The capital city of Jackson, Mississippi—the “City with Soul”—is the state’s second-largest metropolitan area, home to many colleges, museums, and libraries, attracting millions of visitors from around the world each year.
Unfortunately, Jackson has also faced more than its fair share of water crises. In late August, heavy rain caused the Pearl River, which runs through the city, to flood. Water from its largest water treatment plant, already running on backup pumps before this flood, couldn’t keep up. Many of Jackson’s libraries, businesses, and homes were left without sufficient water pressure to operate toilets or showers. Even before the flood happened, an unrelated water boil advisory was in place, enacted in late July.
“It’s tiring to still not have some normalcy,” says Stephen Parks, state librarian for the State Law Library of Mississippi—and he speaks for many others.
Advocating for safe water
In addition to the Jackson/Hinds Public Library System (JHPLS), Jackson is home to many academic and specialized libraries.
While each library has been affected in its own way by the current water crisis, some were already struggling to keep doors open before the latest round of rainfall.
“This came at a most unwelcome time,” says Floyd Council, director of JHPLS, adding that some of his libraries have been overdue for repairs following a 2013 hailstorm. “Our Eudora Welty branch got banged up pretty bad [during that storm]. Our main downtown location has been torn and tattered and leaking ever since then.”
JHPLS includes 15 locations and serves about 230,000 patrons, Council reports. The libraries in the system were unaffected by the current flooding, he says, because they’re serviced by several different water treatment systems within Hinds County.
The Jackson Academic and Technical Center at Hinds Community College (HCC), however, did have to close for a few days. So did HCC’s Nursing and Allied Health Center. “The majority of the restrooms were unavailable, and there were frustrated students and colleagues,” says Lakesha Smith, administrative librarian at the Learning Resources Center at Jackson Academic and Technical Center. She says she was able to interact with students, faculty, and staff via email. “[Most] of our departments teleworked or went to other campuses to continue working,” Smith says. “Fortunately, our students still had access to the library resources and were able to chat with a library professional directly from our website.”
A not-so-new normal?
Libraries in and around Jackson, Parks says, came out of the pandemic with a new understanding of how to adapt and work remotely. “The level of service provided by the libraries had returned to normal”—but with routine water advisories, he points out. “It has become the norm now to just have bottled water readily available.”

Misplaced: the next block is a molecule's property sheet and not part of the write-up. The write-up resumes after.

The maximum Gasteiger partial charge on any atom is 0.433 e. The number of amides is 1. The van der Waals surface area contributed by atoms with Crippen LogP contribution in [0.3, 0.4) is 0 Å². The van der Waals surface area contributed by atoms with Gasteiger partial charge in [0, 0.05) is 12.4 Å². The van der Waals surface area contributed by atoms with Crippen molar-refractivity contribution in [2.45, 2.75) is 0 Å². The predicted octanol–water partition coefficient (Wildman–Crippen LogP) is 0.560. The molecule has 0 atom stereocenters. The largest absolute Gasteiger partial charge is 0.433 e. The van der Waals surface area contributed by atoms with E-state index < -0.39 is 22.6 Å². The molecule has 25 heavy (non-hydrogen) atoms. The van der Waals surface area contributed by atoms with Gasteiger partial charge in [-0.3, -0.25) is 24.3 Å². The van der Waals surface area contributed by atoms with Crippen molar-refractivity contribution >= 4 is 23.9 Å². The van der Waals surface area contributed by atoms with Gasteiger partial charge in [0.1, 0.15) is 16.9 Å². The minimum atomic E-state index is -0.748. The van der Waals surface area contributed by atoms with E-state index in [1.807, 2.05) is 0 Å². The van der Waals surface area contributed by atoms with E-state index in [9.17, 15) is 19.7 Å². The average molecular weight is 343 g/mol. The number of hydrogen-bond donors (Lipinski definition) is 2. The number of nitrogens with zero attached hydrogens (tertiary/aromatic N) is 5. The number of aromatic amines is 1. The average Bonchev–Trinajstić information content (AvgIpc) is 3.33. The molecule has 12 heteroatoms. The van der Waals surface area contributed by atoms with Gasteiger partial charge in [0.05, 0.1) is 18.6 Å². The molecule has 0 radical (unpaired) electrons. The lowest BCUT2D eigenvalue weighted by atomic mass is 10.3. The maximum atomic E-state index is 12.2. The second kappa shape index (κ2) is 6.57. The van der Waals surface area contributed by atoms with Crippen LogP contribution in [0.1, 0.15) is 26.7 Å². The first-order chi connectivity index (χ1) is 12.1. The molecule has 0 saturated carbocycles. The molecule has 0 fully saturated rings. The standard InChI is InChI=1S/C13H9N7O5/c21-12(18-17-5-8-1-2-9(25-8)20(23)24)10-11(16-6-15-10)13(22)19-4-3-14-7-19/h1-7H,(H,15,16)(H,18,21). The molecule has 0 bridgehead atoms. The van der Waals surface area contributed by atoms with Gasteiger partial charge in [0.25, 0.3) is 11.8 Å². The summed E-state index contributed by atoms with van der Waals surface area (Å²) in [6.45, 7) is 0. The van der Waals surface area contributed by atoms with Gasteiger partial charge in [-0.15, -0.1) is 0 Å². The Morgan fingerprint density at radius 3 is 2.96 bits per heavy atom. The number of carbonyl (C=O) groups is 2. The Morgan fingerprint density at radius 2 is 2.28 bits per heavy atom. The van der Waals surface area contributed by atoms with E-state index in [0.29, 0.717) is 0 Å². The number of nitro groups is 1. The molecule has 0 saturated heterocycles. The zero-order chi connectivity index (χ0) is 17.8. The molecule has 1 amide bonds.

“People are tired of this situation,” Mary Beth Applin, dean of libraries at HCC. “They’re tired of the politicians politicking about it and not coming together to fix the problem.”
Council adds: “This is not just Baltimore, Flint, and Jackson. It’s the whole country. [It’s] evidence of America’s infrastructure problems that are really big. And it runs parallel with how we’ve invested in other things.”
Responding to crisis
Given the frustration with government resolution, it makes sense that those with the ability to take matters into their own hands are responding with practical solutions—as private liberal arts school Millsaps College in Jackson is doing.
Jamie Wilson, college librarian at Millsaps-Wilson Library, says her staff was able to pivot and provide library services remotely and by appointment due, in large part, to the lessons learned from previous water issues and the COVID-19 pandemic.
Millsaps College is already in the planning stages of building a 150,000-gallon water tank and drilling two wells to ensure water self-sufficiency in the future, Wilson adds. “When the campus becomes water self-sufficient, it will allow [the library] to offer uninterrupted access.”
Others lean on community. “HCC is family-oriented, and we’re trying to support each other,” says Jennifer Smith, an administrative librarian. She hopes that someday, access to clean, drinkable water won’t be something that students have to think about daily. Instead, she says, “they can focus on their education instead of a basic human need.”
The Community Foundation for Mississippi, an organization of community leaders and partners, is providing a list of resources for those who would like to help people dealing with the aftermath of Jackson’s water crisis. Official information and updates, links to response and relief groups, water distribution sites, and other information is frequently updated and available at its website.
“People have a right to free library resources, just as they have a right to clean drinking water,” Council says. And now, he adds, “we’re doing what libraries do best during a crisis: Program to it. People don’t understand the concept of water quality, and the library is a perfect place to facilitate that conversation.”
It’s important, Council says, because “people’s lives depend on the resources they have available to them. Even during a water crisis, people can find refuge in the library with resources that will help them.”